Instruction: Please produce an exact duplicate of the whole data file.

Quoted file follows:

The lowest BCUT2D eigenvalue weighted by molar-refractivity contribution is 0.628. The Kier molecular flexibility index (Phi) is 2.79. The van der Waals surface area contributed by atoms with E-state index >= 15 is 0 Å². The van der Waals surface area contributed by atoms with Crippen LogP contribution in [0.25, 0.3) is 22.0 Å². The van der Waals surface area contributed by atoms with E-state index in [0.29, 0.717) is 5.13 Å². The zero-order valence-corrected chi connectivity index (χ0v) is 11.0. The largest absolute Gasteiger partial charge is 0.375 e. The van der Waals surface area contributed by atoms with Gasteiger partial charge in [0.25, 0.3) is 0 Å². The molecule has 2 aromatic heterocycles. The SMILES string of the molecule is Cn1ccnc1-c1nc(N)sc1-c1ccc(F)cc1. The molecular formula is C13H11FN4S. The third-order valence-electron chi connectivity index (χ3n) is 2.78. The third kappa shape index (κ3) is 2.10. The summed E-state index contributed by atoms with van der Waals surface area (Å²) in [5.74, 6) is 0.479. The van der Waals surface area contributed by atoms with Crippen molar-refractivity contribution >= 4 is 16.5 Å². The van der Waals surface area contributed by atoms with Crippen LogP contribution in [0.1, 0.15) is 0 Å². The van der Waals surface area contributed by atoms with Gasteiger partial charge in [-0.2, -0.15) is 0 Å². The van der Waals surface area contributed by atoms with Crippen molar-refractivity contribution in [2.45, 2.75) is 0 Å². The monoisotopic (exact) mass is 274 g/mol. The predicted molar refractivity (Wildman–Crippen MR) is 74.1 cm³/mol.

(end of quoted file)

The lowest BCUT2D eigenvalue weighted by molar-refractivity contribution is 0.628. The Kier molecular flexibility index (Phi) is 2.79. The van der Waals surface area contributed by atoms with E-state index >= 15 is 0 Å². The van der Waals surface area contributed by atoms with Crippen LogP contribution in [0.25, 0.3) is 22.0 Å². The van der Waals surface area contributed by atoms with E-state index in [0.29, 0.717) is 5.13 Å². The zero-order valence-corrected chi connectivity index (χ0v) is 11.0. The largest absolute Gasteiger partial charge is 0.375 e. The van der Waals surface area contributed by atoms with Gasteiger partial charge in [0.25, 0.3) is 0 Å². The molecule has 2 aromatic heterocycles. The SMILES string of the molecule is Cn1ccnc1-c1nc(N)sc1-c1ccc(F)cc1. The molecular formula is C13H11FN4S. The third-order valence-electron chi connectivity index (χ3n) is 2.78. The third kappa shape index (κ3) is 2.10. The summed E-state index contributed by atoms with van der Waals surface area (Å²) in [5.74, 6) is 0.479. The van der Waals surface area contributed by atoms with Crippen molar-refractivity contribution >= 4 is 16.5 Å². The van der Waals surface area contributed by atoms with Crippen LogP contribution in [0.1, 0.15) is 0 Å². The van der Waals surface area contributed by atoms with Gasteiger partial charge in [-0.2, -0.15) is 0 Å². The van der Waals surface area contributed by atoms with Crippen molar-refractivity contribution in [2.45, 2.75) is 0 Å². The monoisotopic (exact) mass is 274 g/mol. The predicted molar refractivity (Wildman–Crippen MR) is 74.1 cm³/mol.